Photo: Ricky Bodin, Chief of the Bridge City Volunteer Fire Department, stands in front of the Central Station on Bland Street. The department is celebrating its 65th anniversary at its annual banquet April 21.

 

The Orangefield Fire Department at 9450 FM 105 is part of Emergency Services District No. 2, also known as the Bridge City Volunteer Fire Department.

 

 

 

Dave Rogers

For The Record

 

From the most humble beginnings, two trucks and 15 volunteers in 1953, the Bridge City Volunteer Fire Department has grown by leaps and bounds.

Fire Chief Ricky Bodin, the department’s only paid firefighter, now oversees two stations, 10 trucks and 50 volunteers. A ladder truck worth nearly $1 million ($990,000) is expected any day.

“It really takes a lot of dedication to put in the training, take time to respond to incidents and still have time for family,” Bodin said.

“But people who have the want-to to help their neighbors, that’s what they do.”

The 65th anniversary of the chartering of the Fire Department is Thursday, March 22, with its annual banquet set for Saturday, April 21 at the Central Station, 330 Bland.

The event features a barbecue and crawfish feast as well as awards for the Firefighter of the Year and the Junior Firefighter of the Year.

“It’s a good time to get together and celebrate the accomplishments during the year,” explained Bodin, a Bridge City native whose full-time job is as a firefighter for the City of Port Arthur.

He is a part-time employee for the Bridge City department. Four dispatchers work full-time and dispatch calls not only for Bridge City (Emergency Service District 2), but for ESD 1 (Vidor) and ESD 3 (Mauriceville).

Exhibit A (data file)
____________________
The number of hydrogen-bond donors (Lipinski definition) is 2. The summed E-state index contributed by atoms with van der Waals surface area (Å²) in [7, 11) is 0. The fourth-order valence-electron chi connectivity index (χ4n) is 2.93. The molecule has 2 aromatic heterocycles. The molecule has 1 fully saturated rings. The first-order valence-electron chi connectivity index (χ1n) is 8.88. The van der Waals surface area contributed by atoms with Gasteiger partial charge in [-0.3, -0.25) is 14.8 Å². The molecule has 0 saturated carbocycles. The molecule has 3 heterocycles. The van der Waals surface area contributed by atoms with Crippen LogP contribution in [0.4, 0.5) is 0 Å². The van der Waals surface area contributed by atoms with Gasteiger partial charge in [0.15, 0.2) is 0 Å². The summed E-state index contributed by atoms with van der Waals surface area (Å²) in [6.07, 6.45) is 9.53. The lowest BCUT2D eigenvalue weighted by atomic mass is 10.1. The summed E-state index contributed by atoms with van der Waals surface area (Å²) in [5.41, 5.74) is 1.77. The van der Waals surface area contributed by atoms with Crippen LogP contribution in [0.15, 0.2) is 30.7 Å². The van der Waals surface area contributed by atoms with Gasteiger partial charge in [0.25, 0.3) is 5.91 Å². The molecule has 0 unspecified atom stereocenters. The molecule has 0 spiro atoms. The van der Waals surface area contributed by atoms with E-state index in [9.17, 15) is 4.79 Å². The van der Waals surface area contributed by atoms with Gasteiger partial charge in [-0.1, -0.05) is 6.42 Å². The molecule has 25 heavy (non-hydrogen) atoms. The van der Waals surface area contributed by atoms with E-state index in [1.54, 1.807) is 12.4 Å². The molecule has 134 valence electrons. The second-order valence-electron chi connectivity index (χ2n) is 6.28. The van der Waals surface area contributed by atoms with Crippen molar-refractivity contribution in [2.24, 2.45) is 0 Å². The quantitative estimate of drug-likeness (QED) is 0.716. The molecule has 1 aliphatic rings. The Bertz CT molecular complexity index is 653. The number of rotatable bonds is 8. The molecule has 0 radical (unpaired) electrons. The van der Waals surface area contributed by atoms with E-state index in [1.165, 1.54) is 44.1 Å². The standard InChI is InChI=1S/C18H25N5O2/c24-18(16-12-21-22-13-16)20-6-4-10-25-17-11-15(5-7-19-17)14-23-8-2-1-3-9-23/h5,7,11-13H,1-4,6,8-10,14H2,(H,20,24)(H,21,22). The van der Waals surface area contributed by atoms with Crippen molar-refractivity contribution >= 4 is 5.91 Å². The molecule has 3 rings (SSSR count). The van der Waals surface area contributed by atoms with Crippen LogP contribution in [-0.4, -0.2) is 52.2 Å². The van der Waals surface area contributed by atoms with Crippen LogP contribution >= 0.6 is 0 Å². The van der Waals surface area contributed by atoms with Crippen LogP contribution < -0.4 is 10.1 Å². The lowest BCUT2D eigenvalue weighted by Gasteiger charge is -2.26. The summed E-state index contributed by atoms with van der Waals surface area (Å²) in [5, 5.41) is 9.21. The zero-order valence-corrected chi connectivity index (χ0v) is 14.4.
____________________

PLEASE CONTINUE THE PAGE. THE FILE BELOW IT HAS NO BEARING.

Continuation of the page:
Bodin says five of Bridge City’s volunteers work full-time for other area departments – Beaumont, Port Arthur and Baytown – and choose to give back to their hometown by volunteering.

“Really and truly, a volunteer firefighter is an individual that wants to be involved in their community and wants to help fellow citizens and has found this is how they do it,” Bodin said.

The department holds training sessions each Thursday with the goal of getting every volunteer certified by the State Firemen and Fire Marshals Association.

Nearly 20 percent of the BC volunteers are members of the Junior Firefighters program for teenagers 16 and up.

“It gives young people ways to serve,” Bodin said. “A lot of our Junior Firefighters have gone on to public service as a career, firefighters, EMS, law enforcement.”

Firefighters are encouraged to also train as emergency medical technicians (EMTs). Bridge City firefighters hold certifications ranging from CPR trained all the way to paramedic.

“We run what we call a first responder organization,” Bodin said. “On serious medical calls we run in conjunction with Acadian Ambulance Service. The majority of runs we have are EMT runs.”

The Bridge City VFD responds to more than 1,500 calls per year, Bodin said.

“In this area, 88 percent of our runs are EMS, like MVAs (motor vehicle accidents). Another 10 percent are trash fires,” the chief said.

“We probably average maybe 15 structure fires a year. Last year, we had more than that because of hurricanes.”

Hurricanes Ike and Harvey are “the biggest incidents we’ve been involved in,” Bodin said.

“Around the county, we’ve had serious fires. Those are mostly in other districts where we run mutual aid.”

Bridge City’s firefighting inventory currently includes three engines, two tanker trucks, two rescue vehicles, two brush trucks and one medical first responder unit.

The trucks respond from either the Central Station on Bland Street or the Orangefield Fire Station, 9540 FM 105.

The department’s first station was on Texas 87. It moved into the Bland Street location in 1981.

The first fire engine was a 1929 Chevrolet once used by Pure Oil Company in Port Neches.

The BCVFD was chartered in 1953, nearly two decades before Bridge City was incorporated in 1970. The first official chief was Archie Calhoun, according to Record archives.